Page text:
Austria. While the patronymic and metronymic surnames, which are derived from the name of the father and mother respectively, are the most common form of a hereditary surname in Germany, occupational surnames also emerged during the late Middle Ages. Many people, such as the Mestemacher family, adopted the name of their occupation as their surname. However, an occupational name did not become a hereditary surname until the office or type of employment became hereditary. The surname Mestemacher was an occupational name for a knife maker having derived from the Old German word messer, meaning knife.
Early Origins of the Mestemacher family
Austria, where the name could be considered to have made a great contribution to the feudal society which became the backbone of modern Europe. Literally, the name could either mean "one who made knives and daggers," for "Metz" is the mediaeval form of "Messer," or it could mean "one who operates a mill," for "metze" was the medaieval weight scale for foodstuff such as corn and flour. Chronicles first mention one Peter mit der metzen of Glatz in 1356, and a "Mecze" who was the wife of Ramfold von Gersdorf in 1390. Metz is also the Germanized form of the Latin "Mediomatrica," a city on the Moselle River in what was once Westphalia, but is now France, which Caesar described as one of the oldest and most important towns of Gaul. The name "Metzer" then means "from the city of Metz." Strasbourg chronicles mention Conrad Metzer von Hagenau in 1295. The name became prominent in local affairs and branched into many houses which played important roles in the tribal and national conflicts, in which each group sought power and status in an ever changing territorial profile.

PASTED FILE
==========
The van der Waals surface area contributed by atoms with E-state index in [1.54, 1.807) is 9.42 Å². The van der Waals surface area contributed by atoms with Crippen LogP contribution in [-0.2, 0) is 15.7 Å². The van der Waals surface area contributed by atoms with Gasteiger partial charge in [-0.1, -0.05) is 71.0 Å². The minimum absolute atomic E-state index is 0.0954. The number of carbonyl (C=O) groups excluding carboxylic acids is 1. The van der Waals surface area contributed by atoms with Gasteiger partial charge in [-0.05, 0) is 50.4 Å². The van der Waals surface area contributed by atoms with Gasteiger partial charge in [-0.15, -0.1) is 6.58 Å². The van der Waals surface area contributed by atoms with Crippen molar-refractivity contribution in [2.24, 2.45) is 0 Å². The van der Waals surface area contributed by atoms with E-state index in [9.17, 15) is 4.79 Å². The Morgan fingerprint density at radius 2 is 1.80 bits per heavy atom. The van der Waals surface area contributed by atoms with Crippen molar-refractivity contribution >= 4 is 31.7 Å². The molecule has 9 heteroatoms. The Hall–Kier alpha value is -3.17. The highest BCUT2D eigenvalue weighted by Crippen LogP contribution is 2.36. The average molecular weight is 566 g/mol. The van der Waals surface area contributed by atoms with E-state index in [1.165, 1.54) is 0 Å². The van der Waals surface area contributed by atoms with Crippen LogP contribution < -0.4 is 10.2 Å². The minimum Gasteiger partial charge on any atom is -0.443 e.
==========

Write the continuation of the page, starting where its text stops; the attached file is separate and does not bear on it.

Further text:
Early History of the Mestemacher family
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Mestemacher Spelling Variations
Westphalia. German names are characterized by additions such as regional suffixes and phrases that tell something about the origin or background of its original bearer. Further contributing to the variation in German names was the fact that there were no spelling rules in medieval times: scribes recorded names according to their sound. The recorded spelling variations of Mestemacher include Metz, Metzmacher, Metzner, Metze, Mets, Metsch and many more.
Early Notables of the Mestemacher family (pre 1700)
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Migration of the Mestemacher family to the New World and Oceana
After the First World War, Austria became a republic. The Treaty of Versailles broke up the empire in 1919 and many of the Sudeten Germans were incorporated into the new nation of Czechoslovakia. In the 20th century, many Austrians migrated to other parts of Germany or Europe, as well as to North America. In the United States, the majority of settlers landed in Philadelphia, and moved on to Ohio, Texas, Illinois, California, New York, and Maryland. Many German settlers also migrated to Canada, particularly Ontario and the Prairies. Amongst the settlers in North America with this distinguished name Mestemacher were Andrew Metz, his wife, and four children, Sebastian Metz, his wife, and three children, and Simon Metz with his wife and three children, all of whom emigrated to England and/or America in 1709. Numerous bearers of this name arrived in Philadelphia in the 1730s, and other wave arrived in Texas in the 1840s, among them being Johann Metz with his wife Caroline, Peter Metz with his wife Magda Dienemann, and Philip Heinrich Metz who came with his wife Marie Meyer. Balser Mets and Hans Jacob Mets came to Philadelphia in 1733.
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